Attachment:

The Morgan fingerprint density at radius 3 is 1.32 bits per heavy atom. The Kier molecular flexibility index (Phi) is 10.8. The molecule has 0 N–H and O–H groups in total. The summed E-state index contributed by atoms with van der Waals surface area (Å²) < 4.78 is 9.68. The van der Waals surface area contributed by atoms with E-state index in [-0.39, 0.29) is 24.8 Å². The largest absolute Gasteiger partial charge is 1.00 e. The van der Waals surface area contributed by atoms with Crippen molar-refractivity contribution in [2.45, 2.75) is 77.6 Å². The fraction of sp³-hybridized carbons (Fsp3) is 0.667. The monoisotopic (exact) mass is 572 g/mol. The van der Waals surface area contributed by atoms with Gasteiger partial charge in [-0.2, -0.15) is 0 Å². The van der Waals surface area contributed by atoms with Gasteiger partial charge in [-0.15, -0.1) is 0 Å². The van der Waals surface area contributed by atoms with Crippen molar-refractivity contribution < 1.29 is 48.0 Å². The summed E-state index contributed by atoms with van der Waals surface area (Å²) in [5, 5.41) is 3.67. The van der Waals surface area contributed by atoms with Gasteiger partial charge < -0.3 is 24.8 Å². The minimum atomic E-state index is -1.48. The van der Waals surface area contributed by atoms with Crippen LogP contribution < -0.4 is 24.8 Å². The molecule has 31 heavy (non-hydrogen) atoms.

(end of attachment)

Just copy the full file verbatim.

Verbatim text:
The Morgan fingerprint density at radius 3 is 1.32 bits per heavy atom. The Kier molecular flexibility index (Phi) is 10.8. The molecule has 0 N–H and O–H groups in total. The summed E-state index contributed by atoms with van der Waals surface area (Å²) < 4.78 is 9.68. The van der Waals surface area contributed by atoms with E-state index in [-0.39, 0.29) is 24.8 Å². The largest absolute Gasteiger partial charge is 1.00 e. The van der Waals surface area contributed by atoms with Crippen molar-refractivity contribution in [2.45, 2.75) is 77.6 Å². The fraction of sp³-hybridized carbons (Fsp3) is 0.667. The monoisotopic (exact) mass is 572 g/mol. The van der Waals surface area contributed by atoms with Gasteiger partial charge in [-0.2, -0.15) is 0 Å². The van der Waals surface area contributed by atoms with Gasteiger partial charge in [-0.15, -0.1) is 0 Å². The van der Waals surface area contributed by atoms with Crippen molar-refractivity contribution < 1.29 is 48.0 Å². The summed E-state index contributed by atoms with van der Waals surface area (Å²) in [5, 5.41) is 3.67. The van der Waals surface area contributed by atoms with Gasteiger partial charge < -0.3 is 24.8 Å². The minimum atomic E-state index is -1.48. The van der Waals surface area contributed by atoms with Crippen LogP contribution < -0.4 is 24.8 Å². The molecule has 31 heavy (non-hydrogen) atoms.